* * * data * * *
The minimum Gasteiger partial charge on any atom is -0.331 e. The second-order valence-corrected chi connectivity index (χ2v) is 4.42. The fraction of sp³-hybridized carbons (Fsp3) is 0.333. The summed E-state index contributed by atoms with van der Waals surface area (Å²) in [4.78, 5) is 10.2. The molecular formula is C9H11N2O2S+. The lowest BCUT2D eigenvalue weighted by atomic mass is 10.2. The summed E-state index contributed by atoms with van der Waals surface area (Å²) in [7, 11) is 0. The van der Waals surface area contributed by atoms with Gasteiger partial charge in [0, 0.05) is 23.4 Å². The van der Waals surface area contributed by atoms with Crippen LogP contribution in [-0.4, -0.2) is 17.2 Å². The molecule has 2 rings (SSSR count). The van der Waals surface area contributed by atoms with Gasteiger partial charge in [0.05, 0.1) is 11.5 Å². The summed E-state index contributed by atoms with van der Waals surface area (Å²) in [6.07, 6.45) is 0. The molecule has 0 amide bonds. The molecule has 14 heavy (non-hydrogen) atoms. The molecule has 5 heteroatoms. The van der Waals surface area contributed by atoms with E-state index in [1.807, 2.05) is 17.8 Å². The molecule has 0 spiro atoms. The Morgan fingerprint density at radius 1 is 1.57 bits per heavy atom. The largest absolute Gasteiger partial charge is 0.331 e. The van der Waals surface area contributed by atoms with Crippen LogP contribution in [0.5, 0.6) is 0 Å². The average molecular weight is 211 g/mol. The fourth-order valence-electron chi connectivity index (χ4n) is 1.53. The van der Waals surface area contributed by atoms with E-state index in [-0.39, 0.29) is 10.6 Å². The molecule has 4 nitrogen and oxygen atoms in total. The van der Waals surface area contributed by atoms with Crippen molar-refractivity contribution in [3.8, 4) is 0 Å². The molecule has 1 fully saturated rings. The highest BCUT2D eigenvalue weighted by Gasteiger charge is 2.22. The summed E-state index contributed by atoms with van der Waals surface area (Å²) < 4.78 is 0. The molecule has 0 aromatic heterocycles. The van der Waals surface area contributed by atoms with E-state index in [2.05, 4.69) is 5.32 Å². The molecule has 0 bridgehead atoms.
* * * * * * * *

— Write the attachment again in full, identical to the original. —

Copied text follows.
The minimum Gasteiger partial charge on any atom is -0.331 e. The second-order valence-corrected chi connectivity index (χ2v) is 4.42. The fraction of sp³-hybridized carbons (Fsp3) is 0.333. The summed E-state index contributed by atoms with van der Waals surface area (Å²) in [4.78, 5) is 10.2. The molecular formula is C9H11N2O2S+. The lowest BCUT2D eigenvalue weighted by atomic mass is 10.2. The summed E-state index contributed by atoms with van der Waals surface area (Å²) in [7, 11) is 0. The van der Waals surface area contributed by atoms with Gasteiger partial charge in [0, 0.05) is 23.4 Å². The van der Waals surface area contributed by atoms with Crippen LogP contribution in [-0.4, -0.2) is 17.2 Å². The molecule has 2 rings (SSSR count). The van der Waals surface area contributed by atoms with Gasteiger partial charge in [0.05, 0.1) is 11.5 Å². The summed E-state index contributed by atoms with van der Waals surface area (Å²) in [6.07, 6.45) is 0. The molecule has 0 amide bonds. The molecule has 14 heavy (non-hydrogen) atoms. The molecule has 5 heteroatoms. The van der Waals surface area contributed by atoms with E-state index in [1.807, 2.05) is 17.8 Å². The molecule has 0 spiro atoms. The Morgan fingerprint density at radius 1 is 1.57 bits per heavy atom. The largest absolute Gasteiger partial charge is 0.331 e. The van der Waals surface area contributed by atoms with Crippen LogP contribution in [0.5, 0.6) is 0 Å². The average molecular weight is 211 g/mol. The fourth-order valence-electron chi connectivity index (χ4n) is 1.53. The van der Waals surface area contributed by atoms with E-state index in [-0.39, 0.29) is 10.6 Å². The molecule has 4 nitrogen and oxygen atoms in total. The van der Waals surface area contributed by atoms with Crippen molar-refractivity contribution in [3.8, 4) is 0 Å². The molecule has 1 fully saturated rings. The highest BCUT2D eigenvalue weighted by Gasteiger charge is 2.22. The summed E-state index contributed by atoms with van der Waals surface area (Å²) < 4.78 is 0. The molecule has 0 aromatic heterocycles. The van der Waals surface area contributed by atoms with E-state index in [2.05, 4.69) is 5.32 Å². The molecule has 0 bridgehead atoms.